Charges against Live Nation trio in Finland dismissed

January 2014

Live events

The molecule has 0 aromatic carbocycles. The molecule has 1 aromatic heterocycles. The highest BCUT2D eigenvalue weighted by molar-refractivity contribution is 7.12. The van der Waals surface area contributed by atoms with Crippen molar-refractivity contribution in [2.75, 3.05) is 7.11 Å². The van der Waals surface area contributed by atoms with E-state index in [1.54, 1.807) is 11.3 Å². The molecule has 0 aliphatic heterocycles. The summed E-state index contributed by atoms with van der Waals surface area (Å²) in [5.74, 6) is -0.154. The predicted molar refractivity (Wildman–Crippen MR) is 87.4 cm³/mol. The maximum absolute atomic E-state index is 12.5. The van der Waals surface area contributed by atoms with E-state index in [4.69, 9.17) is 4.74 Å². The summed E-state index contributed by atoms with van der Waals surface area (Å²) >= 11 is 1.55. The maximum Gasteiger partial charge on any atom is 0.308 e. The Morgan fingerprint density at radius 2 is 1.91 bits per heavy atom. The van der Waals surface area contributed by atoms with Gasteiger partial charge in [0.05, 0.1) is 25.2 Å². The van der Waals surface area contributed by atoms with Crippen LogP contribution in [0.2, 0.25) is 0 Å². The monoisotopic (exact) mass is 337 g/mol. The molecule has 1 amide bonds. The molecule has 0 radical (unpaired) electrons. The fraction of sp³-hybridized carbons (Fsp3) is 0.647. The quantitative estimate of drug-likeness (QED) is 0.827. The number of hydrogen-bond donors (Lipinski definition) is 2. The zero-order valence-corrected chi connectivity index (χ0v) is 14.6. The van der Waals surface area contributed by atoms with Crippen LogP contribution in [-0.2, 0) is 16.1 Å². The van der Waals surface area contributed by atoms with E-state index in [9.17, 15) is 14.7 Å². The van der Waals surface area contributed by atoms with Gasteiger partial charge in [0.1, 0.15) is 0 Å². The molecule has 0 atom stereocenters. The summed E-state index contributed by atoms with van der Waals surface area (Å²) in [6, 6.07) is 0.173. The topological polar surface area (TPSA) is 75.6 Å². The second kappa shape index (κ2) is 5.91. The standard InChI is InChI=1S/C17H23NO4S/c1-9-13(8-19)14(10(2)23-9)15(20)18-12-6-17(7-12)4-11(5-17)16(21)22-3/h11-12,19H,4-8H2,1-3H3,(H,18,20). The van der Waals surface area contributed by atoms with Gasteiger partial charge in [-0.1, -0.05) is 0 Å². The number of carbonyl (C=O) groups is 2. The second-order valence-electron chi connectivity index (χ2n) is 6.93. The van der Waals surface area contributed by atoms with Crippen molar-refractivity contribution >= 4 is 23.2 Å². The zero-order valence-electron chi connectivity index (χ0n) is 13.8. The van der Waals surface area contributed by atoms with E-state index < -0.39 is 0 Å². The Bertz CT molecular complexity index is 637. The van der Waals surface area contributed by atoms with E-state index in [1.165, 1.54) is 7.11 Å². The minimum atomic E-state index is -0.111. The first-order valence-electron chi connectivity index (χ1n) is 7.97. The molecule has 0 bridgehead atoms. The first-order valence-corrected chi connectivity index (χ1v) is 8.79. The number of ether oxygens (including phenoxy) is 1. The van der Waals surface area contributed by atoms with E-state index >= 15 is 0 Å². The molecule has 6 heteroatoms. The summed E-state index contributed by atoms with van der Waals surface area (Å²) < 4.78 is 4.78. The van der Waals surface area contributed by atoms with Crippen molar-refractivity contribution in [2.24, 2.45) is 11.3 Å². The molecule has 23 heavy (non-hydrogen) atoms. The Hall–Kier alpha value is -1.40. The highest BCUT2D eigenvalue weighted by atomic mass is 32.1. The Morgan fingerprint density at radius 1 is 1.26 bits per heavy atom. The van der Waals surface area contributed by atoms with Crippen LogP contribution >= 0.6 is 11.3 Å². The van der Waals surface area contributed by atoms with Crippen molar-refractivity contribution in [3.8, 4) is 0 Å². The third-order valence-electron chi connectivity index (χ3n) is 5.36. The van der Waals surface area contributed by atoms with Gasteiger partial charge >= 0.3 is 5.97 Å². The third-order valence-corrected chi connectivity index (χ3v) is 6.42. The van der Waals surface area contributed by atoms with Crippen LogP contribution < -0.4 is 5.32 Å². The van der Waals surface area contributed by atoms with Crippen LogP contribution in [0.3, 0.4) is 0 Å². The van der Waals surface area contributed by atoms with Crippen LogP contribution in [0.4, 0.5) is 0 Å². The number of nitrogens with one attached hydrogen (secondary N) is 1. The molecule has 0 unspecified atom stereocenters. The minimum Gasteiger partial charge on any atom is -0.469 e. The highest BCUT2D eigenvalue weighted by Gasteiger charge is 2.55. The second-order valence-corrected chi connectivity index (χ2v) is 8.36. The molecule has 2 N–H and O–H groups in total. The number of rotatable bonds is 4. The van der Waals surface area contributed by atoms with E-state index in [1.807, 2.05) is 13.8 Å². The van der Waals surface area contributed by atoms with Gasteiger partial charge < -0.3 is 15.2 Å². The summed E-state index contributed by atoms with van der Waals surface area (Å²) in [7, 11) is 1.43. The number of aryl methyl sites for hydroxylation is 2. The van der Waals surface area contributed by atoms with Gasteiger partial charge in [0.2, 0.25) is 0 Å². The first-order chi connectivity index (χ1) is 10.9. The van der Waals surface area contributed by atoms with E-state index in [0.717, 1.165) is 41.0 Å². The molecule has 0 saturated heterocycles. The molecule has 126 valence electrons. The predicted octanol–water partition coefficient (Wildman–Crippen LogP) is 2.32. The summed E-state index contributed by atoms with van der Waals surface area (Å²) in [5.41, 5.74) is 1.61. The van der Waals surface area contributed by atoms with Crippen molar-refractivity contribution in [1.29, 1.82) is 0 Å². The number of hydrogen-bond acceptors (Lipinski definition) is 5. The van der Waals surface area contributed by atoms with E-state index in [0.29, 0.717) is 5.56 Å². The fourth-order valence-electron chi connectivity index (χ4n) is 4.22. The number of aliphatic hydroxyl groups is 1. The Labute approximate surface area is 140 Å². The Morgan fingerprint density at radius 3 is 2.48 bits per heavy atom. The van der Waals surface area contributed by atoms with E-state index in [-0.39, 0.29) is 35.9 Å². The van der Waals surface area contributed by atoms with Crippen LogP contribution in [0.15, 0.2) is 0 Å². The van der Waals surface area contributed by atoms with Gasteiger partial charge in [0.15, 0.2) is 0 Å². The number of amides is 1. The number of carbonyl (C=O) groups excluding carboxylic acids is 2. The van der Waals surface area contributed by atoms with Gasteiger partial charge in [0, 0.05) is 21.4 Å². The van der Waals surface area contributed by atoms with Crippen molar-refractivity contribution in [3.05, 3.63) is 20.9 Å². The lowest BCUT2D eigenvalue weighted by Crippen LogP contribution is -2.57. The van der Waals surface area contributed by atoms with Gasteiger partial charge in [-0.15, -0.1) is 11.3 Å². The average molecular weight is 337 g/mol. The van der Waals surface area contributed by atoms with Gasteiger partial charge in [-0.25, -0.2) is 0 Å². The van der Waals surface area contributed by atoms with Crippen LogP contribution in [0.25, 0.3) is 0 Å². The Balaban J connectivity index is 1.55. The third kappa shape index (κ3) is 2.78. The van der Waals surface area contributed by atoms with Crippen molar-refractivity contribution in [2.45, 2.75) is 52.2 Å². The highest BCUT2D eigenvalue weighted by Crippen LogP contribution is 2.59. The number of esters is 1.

The charges of violations of the Environmental Protection Act brought by the Helsinki District Attorney against three employees of Live Nation have been dismissed by the District Court of Helsinki. The charges against promoter Scott Lavender and production managers Chad Taylor and Tom Ahlberg stemmed from live performances by Madonna and Bruce Springsteen at the Helsinki Olympic Stadium last year, both of which exceeded the 11pm curfew granted by the Helsinki Environment Centre by roughly an hour. Two previous shows, Metallica at the Sonisphere festival and Rihanna’s Party on The Beach had also broken curfews but were not included in the charges.   In court, the legal representative of Live Nation argued that the delays were caused by the artists: Springsteen played for four hours (a Finnish record!) , whereas Madonna entered the stage notably later than planned. The court ruled on 21 November that the defendants would not have been able to pull the plug on the performers for defying the curfew (and it was the band’s own generators) and consequently had not acted deliberately or negligently. In an interview with Helsingin Sanomat a few weeks before the ruling, Nina Castrén, the managing director of Live Nation Finland, viewed that the charges brought against individual employees were unfair. “The staff have very carefully and meticulously done their utmost within the framework of regulations; that’s why this feels excessive,” she told the daily. Castrén also emphasised that the collaboration between Live Nation Finland and the City of Helsinki has improved this year and that no sound curfews have been exceeded and told Audience “they were not guilty because the curfew was not broken on purpose or due t negligence.”

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